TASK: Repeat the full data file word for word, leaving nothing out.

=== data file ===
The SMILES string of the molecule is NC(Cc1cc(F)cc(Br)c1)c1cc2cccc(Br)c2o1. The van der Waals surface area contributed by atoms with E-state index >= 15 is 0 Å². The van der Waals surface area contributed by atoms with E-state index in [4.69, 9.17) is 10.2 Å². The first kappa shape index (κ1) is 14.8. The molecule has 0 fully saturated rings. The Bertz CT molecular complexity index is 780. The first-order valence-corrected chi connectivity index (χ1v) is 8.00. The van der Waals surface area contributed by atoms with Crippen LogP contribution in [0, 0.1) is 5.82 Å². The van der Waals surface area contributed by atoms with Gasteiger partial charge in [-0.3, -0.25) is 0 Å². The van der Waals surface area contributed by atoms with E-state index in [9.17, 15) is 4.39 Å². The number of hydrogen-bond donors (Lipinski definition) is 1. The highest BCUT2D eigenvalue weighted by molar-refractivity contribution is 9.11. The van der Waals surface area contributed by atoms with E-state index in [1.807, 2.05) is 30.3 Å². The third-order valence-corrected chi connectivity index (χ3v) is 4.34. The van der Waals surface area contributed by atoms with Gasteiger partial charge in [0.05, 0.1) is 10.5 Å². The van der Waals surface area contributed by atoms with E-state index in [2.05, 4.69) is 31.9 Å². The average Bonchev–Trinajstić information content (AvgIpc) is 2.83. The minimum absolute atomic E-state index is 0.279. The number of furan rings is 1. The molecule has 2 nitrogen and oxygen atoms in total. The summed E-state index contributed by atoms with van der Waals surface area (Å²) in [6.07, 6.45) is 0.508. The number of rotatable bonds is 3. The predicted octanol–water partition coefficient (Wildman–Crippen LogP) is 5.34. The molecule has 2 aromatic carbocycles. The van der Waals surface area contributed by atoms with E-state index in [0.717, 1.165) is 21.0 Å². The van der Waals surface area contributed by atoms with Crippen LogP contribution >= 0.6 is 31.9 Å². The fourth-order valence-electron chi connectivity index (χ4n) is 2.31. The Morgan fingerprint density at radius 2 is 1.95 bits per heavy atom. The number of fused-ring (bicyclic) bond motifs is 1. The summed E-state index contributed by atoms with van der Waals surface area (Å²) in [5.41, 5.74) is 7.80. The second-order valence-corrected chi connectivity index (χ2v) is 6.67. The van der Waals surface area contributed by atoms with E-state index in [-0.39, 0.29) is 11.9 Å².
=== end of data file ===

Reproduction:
The SMILES string of the molecule is NC(Cc1cc(F)cc(Br)c1)c1cc2cccc(Br)c2o1. The van der Waals surface area contributed by atoms with E-state index >= 15 is 0 Å². The van der Waals surface area contributed by atoms with E-state index in [4.69, 9.17) is 10.2 Å². The first kappa shape index (κ1) is 14.8. The molecule has 0 fully saturated rings. The Bertz CT molecular complexity index is 780. The first-order valence-corrected chi connectivity index (χ1v) is 8.00. The van der Waals surface area contributed by atoms with Crippen LogP contribution in [0, 0.1) is 5.82 Å². The van der Waals surface area contributed by atoms with Gasteiger partial charge in [-0.3, -0.25) is 0 Å². The van der Waals surface area contributed by atoms with E-state index in [9.17, 15) is 4.39 Å². The number of hydrogen-bond donors (Lipinski definition) is 1. The highest BCUT2D eigenvalue weighted by molar-refractivity contribution is 9.11. The van der Waals surface area contributed by atoms with E-state index in [1.807, 2.05) is 30.3 Å². The third-order valence-corrected chi connectivity index (χ3v) is 4.34. The van der Waals surface area contributed by atoms with Gasteiger partial charge in [0.05, 0.1) is 10.5 Å². The van der Waals surface area contributed by atoms with E-state index in [2.05, 4.69) is 31.9 Å². The average Bonchev–Trinajstić information content (AvgIpc) is 2.83. The minimum absolute atomic E-state index is 0.279. The number of furan rings is 1. The molecule has 2 nitrogen and oxygen atoms in total. The summed E-state index contributed by atoms with van der Waals surface area (Å²) in [6.07, 6.45) is 0.508. The number of rotatable bonds is 3. The predicted octanol–water partition coefficient (Wildman–Crippen LogP) is 5.34. The molecule has 2 aromatic carbocycles. The van der Waals surface area contributed by atoms with E-state index in [0.717, 1.165) is 21.0 Å². The van der Waals surface area contributed by atoms with Crippen LogP contribution >= 0.6 is 31.9 Å². The fourth-order valence-electron chi connectivity index (χ4n) is 2.31. The Morgan fingerprint density at radius 2 is 1.95 bits per heavy atom. The number of fused-ring (bicyclic) bond motifs is 1. The summed E-state index contributed by atoms with van der Waals surface area (Å²) in [5.41, 5.74) is 7.80. The second-order valence-corrected chi connectivity index (χ2v) is 6.67. The van der Waals surface area contributed by atoms with E-state index in [-0.39, 0.29) is 11.9 Å².